Notes for an econarratological theory of character

TitleNotes for an econarratological theory of character
Publication TypeJournal Article
Year of Publication2018
AuthorsCaracciolo, M
JournalFrontiers of Narrative Studies
Paginations172 - s189
Date Published2018///
ISBN Number2509-4882
KeywordsAnthropocene, Contemporary fiction, Ecocriticism, narrative, Nonhuman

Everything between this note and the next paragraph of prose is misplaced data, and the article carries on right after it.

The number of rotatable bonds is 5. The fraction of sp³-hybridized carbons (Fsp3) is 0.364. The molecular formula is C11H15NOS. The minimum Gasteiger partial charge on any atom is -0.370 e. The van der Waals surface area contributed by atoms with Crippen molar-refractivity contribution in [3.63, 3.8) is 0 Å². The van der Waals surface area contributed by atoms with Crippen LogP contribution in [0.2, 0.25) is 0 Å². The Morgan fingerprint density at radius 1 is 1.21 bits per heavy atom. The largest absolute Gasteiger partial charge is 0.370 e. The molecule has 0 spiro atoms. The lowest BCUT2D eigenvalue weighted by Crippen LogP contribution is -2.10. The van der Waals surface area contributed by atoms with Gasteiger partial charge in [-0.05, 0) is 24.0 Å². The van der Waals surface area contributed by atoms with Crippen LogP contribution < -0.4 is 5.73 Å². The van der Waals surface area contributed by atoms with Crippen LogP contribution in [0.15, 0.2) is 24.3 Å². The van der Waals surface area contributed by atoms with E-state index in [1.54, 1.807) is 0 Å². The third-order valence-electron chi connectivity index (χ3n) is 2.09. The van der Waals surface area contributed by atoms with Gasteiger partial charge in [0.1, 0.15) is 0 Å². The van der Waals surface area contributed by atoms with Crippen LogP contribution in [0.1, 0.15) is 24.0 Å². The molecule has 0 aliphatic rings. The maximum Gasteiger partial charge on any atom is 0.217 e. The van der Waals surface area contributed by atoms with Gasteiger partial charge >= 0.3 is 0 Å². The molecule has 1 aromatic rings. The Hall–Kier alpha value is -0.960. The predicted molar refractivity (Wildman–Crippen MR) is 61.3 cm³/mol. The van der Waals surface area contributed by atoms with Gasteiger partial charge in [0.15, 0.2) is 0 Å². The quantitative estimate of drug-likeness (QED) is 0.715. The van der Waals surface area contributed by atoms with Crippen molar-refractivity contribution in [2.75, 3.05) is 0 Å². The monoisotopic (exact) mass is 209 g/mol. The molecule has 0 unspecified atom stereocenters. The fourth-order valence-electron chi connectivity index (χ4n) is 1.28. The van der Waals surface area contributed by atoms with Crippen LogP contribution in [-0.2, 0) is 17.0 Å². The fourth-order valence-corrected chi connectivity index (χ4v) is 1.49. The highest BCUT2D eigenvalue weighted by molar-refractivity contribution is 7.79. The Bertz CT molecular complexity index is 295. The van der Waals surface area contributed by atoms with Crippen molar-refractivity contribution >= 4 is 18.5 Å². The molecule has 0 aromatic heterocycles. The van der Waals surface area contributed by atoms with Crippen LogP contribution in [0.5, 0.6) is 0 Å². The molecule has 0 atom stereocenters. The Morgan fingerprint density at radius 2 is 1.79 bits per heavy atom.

Scientists and scholars in multiple fields have been discussing the current geological epoch under the heading of the “Anthropocene” – an era marked by the planetary impact of human activities (Crutzen and Stoermer 2000). The epistemological shift brought about by this notion exposes the latent anthropocentrism of narrative practices, raising a challenge taken up by narrative theorists such as Erin James (2015) and Alexa Weik von Mossner (2017) in the context of an “econarratology.” In this article, I examine the prime suspect for anthropocentrism in narrative – namely, the notion of character as intrinsically human-like. My point of departure is A. J. Greimas’s (1976) actantial model of narrative, which I revisit and revise in light of work in the field of ecolinguistics (Goatly 1996). I thus explore five strategies through which narrative may integrate nonhuman characters that challenge both anthropocentrism and the subject-object binary that anthropocentrism entails. I exemplify these strategies by discussing contemporary novels that deal with the Anthropocenic entanglement of humanity and the nonhuman world.


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